On March 25, 2013, the U.S. Senate narrowly passed a budget by a vote of 50–49. The budget included several amendments added the previous day. One amendment gives states more authority to collect sales tax from out-of-state online retailers. If the amendment were to become law, individual states would have the authority to impose collection and remittance duties on out-of-state retailers for sales delivered within each respective state. Supporters of the amendment claim it would put local brick-and-mortar businesses level with online retailers that currently have a competitive advantage by not charging sales tax. Opponents claim the amendment will prove burdensome on local businesses as they try to comply with sales tax rules and filing requirements from many jurisdictions.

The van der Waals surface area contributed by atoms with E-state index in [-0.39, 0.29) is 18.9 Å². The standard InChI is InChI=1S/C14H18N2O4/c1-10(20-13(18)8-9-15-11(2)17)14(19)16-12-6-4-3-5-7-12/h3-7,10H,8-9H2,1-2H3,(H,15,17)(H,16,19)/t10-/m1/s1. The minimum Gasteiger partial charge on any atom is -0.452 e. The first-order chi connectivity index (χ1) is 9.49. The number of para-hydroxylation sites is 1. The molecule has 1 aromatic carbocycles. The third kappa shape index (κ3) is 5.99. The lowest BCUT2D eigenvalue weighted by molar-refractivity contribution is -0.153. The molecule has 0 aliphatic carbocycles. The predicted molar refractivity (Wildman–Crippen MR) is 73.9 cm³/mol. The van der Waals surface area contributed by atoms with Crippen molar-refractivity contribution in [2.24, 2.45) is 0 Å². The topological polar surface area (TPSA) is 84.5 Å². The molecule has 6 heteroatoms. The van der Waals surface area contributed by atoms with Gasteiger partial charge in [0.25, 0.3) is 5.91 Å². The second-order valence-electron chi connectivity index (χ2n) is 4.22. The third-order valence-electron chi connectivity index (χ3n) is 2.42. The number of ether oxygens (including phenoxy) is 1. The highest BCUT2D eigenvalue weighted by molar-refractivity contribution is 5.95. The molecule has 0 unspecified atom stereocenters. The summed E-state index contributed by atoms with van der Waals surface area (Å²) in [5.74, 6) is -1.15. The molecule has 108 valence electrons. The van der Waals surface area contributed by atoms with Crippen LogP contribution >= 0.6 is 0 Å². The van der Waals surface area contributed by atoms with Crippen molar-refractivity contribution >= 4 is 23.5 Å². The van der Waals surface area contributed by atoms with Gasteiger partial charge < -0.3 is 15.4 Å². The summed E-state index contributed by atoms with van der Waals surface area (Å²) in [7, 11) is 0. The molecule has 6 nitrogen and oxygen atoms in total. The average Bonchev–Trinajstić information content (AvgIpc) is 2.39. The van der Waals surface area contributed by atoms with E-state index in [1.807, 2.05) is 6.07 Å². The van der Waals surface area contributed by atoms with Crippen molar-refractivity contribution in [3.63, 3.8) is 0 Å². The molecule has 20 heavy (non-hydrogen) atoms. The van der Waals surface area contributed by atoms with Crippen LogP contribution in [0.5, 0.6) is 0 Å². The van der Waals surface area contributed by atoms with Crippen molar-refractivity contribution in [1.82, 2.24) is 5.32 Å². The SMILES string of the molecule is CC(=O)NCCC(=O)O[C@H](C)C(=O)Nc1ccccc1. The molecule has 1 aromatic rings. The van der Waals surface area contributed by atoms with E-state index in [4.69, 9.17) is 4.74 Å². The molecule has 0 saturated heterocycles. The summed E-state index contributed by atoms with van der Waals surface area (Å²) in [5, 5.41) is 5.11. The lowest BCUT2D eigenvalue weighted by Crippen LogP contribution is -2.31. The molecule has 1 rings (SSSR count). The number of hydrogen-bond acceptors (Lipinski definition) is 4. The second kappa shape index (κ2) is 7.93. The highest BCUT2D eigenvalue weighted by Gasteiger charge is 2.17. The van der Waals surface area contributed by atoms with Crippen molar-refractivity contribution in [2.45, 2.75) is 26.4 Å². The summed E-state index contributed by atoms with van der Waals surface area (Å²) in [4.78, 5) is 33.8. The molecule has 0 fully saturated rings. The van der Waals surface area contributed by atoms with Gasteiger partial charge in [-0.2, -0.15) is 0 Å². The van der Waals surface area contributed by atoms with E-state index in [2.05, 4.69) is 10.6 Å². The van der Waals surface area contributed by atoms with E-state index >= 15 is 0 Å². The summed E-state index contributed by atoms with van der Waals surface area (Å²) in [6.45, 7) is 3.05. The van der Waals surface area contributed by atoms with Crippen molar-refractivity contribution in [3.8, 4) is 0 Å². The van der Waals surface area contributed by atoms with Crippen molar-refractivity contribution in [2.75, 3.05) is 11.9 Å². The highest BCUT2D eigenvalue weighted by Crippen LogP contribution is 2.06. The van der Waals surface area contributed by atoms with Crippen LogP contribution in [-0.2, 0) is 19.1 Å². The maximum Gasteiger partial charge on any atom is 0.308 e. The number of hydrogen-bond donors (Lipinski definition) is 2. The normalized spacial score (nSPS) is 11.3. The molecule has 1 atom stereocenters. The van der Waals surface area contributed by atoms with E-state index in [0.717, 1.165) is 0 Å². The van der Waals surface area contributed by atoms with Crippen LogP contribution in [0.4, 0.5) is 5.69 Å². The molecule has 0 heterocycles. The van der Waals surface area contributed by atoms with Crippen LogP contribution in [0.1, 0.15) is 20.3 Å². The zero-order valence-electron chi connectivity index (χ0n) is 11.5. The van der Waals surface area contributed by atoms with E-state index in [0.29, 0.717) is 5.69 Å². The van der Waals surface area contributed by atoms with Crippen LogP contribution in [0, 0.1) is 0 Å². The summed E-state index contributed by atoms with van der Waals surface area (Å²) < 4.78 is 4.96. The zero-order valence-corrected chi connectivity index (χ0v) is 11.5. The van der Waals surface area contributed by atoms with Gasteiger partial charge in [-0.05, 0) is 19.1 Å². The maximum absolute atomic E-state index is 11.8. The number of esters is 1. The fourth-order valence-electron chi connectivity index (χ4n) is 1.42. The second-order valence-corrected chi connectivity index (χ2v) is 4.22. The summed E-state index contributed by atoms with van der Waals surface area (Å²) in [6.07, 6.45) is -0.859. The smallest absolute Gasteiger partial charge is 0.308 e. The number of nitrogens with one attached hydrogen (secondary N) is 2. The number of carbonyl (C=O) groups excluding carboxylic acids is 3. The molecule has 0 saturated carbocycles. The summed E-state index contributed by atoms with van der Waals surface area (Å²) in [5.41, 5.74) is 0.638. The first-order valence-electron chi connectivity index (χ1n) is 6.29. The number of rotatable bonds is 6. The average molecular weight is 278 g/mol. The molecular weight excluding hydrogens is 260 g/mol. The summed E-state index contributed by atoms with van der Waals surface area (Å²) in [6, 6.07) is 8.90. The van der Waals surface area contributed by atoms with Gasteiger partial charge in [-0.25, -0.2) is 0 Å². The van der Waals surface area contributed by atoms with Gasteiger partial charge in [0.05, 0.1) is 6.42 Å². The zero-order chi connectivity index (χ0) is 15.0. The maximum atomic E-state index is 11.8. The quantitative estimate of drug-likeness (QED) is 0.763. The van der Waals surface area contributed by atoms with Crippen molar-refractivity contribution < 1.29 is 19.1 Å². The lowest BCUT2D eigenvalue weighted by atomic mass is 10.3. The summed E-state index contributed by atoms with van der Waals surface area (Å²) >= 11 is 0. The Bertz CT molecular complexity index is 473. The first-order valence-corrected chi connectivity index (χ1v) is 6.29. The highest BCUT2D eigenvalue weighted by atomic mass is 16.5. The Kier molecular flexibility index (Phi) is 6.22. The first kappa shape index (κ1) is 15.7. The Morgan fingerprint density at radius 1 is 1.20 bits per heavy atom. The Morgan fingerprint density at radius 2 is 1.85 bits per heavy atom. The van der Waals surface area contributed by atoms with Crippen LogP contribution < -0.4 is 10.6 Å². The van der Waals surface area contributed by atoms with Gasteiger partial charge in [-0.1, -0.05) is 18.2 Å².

The budget passed by the U.S. House of Representatives sets a very different course. It is unlikely that the Senate budget will move any further as is. The actual final budget will probably result from negotiations between both parties in both houses. It is not known whether Congress will ultimately grant states the additional authority to enforce their sales tax laws, but the out-of-state online amendment could be seen as a step in that direction.
If you have any questions regarding this subject or other issues, please contact Javier Siervo at JSiervo@brg-expert.com or 202.480.2735.
The views expressed in this article are those of the authors and do not necessarily reflect the position or policy of Berkeley Research Group, LLC.
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